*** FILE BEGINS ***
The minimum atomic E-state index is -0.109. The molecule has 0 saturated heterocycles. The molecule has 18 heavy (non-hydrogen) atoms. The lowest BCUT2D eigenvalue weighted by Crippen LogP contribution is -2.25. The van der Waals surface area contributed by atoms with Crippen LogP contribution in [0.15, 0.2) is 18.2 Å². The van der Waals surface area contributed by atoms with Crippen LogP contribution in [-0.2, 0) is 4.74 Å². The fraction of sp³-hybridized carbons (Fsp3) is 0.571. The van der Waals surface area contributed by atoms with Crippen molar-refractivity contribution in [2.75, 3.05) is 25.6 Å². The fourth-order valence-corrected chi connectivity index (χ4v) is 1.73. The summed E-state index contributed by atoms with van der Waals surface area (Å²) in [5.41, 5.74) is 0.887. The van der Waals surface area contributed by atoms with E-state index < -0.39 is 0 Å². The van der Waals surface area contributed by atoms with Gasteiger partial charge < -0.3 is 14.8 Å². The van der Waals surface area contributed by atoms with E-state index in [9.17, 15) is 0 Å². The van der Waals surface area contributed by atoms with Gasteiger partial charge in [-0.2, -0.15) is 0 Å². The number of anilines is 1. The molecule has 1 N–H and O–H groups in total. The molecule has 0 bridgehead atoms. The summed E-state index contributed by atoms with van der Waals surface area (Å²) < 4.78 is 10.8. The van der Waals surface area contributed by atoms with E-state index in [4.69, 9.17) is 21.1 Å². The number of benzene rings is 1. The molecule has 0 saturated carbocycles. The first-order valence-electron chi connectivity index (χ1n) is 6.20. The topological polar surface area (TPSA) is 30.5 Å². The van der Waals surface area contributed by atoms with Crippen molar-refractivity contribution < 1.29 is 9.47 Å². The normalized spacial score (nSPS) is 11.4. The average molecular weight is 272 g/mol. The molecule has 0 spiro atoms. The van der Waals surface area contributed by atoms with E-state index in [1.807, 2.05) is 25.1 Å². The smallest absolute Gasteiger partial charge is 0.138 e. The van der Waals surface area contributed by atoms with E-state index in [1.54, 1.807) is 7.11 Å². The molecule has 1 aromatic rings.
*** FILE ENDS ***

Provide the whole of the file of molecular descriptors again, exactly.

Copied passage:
The minimum atomic E-state index is -0.109. The molecule has 0 saturated heterocycles. The molecule has 18 heavy (non-hydrogen) atoms. The lowest BCUT2D eigenvalue weighted by Crippen LogP contribution is -2.25. The van der Waals surface area contributed by atoms with Crippen LogP contribution in [0.15, 0.2) is 18.2 Å². The van der Waals surface area contributed by atoms with Crippen LogP contribution in [-0.2, 0) is 4.74 Å². The fraction of sp³-hybridized carbons (Fsp3) is 0.571. The van der Waals surface area contributed by atoms with Crippen molar-refractivity contribution in [2.75, 3.05) is 25.6 Å². The fourth-order valence-corrected chi connectivity index (χ4v) is 1.73. The summed E-state index contributed by atoms with van der Waals surface area (Å²) in [5.41, 5.74) is 0.887. The van der Waals surface area contributed by atoms with E-state index < -0.39 is 0 Å². The van der Waals surface area contributed by atoms with Gasteiger partial charge < -0.3 is 14.8 Å². The van der Waals surface area contributed by atoms with E-state index in [9.17, 15) is 0 Å². The van der Waals surface area contributed by atoms with Gasteiger partial charge in [-0.2, -0.15) is 0 Å². The number of anilines is 1. The molecule has 1 N–H and O–H groups in total. The molecule has 0 bridgehead atoms. The summed E-state index contributed by atoms with van der Waals surface area (Å²) < 4.78 is 10.8. The van der Waals surface area contributed by atoms with E-state index in [4.69, 9.17) is 21.1 Å². The number of benzene rings is 1. The molecule has 0 saturated carbocycles. The first-order valence-electron chi connectivity index (χ1n) is 6.20. The topological polar surface area (TPSA) is 30.5 Å². The van der Waals surface area contributed by atoms with Crippen molar-refractivity contribution < 1.29 is 9.47 Å². The normalized spacial score (nSPS) is 11.4. The average molecular weight is 272 g/mol. The molecule has 0 spiro atoms. The van der Waals surface area contributed by atoms with E-state index in [1.807, 2.05) is 25.1 Å². The smallest absolute Gasteiger partial charge is 0.138 e. The van der Waals surface area contributed by atoms with E-state index in [1.54, 1.807) is 7.11 Å². The molecule has 1 aromatic rings.